With both teams facing a heavy loss in their opening game against Pakistan, India and New Zealand faced each other in match 28 of the ICC Men’s T20 World Cup at the Dubai International Cricket Stadium. The match had the fate of both teams on the line with respect to their qualification for the Semi-Final spot, but it was New Zealand who came out on top after thrashing India by eight wickets.
After winning the toss, New Zealand made one change to their side, bringing in the extra pace of Adam Milne in place of wicket-keeper Tim Seifert. India made two changes, with Ishan Kishan replacing injured Surya Kumar Yadav and Shardul Thakur replacing Bhuvaneshwar Kumar. With a forced change coming in, India also altered their batting order as Kishan replaced Rohit Sharma at the top with captain Virat Kohli moving down the order at number four, a move that later backfired.
Ace pacers Trent Boult and Tim Southee started the innings by keeping the ball in and around the fourth to fifth stump line on a good length, not giving any width for the batters to work around. With the white Kookaburra ball swinging for the first two overs, NZ bowlers made the most of it by keeping things tight. In the first three overs, Boult and Southee bowled 12 dot balls (66.67%), picking up a wicket along with creating two wicket-taking opportunities. And then came the NZ spinners.
NZ spinners spun a web
With eight overs of spin between Mitchell Santner and Ish Sodhi, the pair conceded just 32 runs, with Sodhi picking up two big wickets of Sharma and Kohli. The spin duo bowled a whopping 20 dot balls between them (41.67%), completely quashing hopes of an Indian comeback. The key to their success was their accuracy, bowling just short of the good length, on and around the fourth to fifth stump line.
So tight was the bowling, which was also aided by a two-paced pitch, that the Indian batters managed to score only 40 runs in the ten overs between overs 6-16, playing out 25 dot balls and losing three wickets in the process. Sodhi and Santner bowled seven of these ten overs. Not a single boundary was conceded in this phase.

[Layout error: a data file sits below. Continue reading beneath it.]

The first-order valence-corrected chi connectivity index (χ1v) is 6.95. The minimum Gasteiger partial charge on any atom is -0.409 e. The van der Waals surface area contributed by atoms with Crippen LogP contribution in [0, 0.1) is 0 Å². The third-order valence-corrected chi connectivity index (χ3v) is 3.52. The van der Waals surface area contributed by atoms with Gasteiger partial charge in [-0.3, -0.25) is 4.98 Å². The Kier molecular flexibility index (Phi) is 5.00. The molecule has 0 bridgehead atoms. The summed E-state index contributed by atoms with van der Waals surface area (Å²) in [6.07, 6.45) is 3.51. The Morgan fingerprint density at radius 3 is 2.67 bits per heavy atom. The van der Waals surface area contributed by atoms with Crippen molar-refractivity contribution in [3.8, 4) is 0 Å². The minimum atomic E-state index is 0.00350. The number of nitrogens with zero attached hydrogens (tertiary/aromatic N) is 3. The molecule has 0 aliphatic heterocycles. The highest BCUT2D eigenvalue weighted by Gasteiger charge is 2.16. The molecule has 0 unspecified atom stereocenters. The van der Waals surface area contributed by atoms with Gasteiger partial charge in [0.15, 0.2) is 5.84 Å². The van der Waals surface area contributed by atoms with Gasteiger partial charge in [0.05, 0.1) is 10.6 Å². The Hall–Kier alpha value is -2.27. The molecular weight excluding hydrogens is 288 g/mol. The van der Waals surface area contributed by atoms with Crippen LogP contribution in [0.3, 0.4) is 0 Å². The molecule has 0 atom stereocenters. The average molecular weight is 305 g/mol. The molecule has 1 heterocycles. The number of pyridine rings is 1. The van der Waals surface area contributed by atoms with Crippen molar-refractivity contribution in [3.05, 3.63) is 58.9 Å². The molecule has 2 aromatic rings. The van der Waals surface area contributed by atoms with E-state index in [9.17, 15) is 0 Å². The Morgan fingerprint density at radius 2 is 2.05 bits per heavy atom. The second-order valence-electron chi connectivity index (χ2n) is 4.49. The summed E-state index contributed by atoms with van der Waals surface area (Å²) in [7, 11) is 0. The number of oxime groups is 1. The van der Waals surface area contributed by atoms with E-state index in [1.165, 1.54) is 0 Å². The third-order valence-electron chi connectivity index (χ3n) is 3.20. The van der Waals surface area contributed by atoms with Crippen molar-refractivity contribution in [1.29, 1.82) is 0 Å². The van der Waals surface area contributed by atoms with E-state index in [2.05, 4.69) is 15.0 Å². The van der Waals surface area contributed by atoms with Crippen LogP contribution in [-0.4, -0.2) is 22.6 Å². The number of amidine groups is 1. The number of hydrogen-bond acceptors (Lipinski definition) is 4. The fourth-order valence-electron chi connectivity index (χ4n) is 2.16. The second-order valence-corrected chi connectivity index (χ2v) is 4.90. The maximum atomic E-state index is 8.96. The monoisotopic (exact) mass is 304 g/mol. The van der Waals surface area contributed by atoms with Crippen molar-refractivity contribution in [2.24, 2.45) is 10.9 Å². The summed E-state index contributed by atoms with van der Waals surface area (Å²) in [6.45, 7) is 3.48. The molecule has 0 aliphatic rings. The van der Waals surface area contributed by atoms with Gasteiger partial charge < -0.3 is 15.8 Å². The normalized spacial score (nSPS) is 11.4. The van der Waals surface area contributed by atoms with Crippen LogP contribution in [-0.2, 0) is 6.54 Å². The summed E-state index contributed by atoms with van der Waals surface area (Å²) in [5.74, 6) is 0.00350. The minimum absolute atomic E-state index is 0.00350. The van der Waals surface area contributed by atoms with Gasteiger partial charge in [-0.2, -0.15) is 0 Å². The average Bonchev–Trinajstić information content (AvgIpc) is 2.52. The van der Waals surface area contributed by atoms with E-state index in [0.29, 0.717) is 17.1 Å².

With some help from Ravindra Jadeja, who was India’s highest scorer with 26 runs off 19 balls, India finally crossed the 100-run mark in the last over of the innings and ended with a paltry score of 110 with the loss of seven wickets. Boult, who was exceptional at the start and the end, finished with figures of 3/20 off his four overs.
NZ cruised towards the target
With a modest target to defend, India needed quick wickets in the powerplay, but they ran into Martin Guptill and Daryl Mitchell. The duo scored quick runs to eliminate any risk of troubles during the chase. Despite Guptill falling in the fourth over, Mitchell ensured there were no further inroads, as the opener smashed 49 runs off just 35 balls with four Fours and three sixes. Any hopes of India pulling off a miracle were smashed by NZ when they ended the powerplay strongly at 44/1 after scoring 14 runs off Jadeja’s first over.
With Williamson alongside him, who himself anchored with a 31-ball 33, Mitchell added 72 runs for the second wicket and fell just before NZ closed down the chase with 33 balls to spare. Jasprit Bumrah was the sole player from India who looked like he turned up for a contest, picking both the NZ wickets and also bowling 15 dot balls in his four overs. With two heavy defeats in their first two games, India finds itself at number five on the points table, two places below New Zealand, who now move up to number three.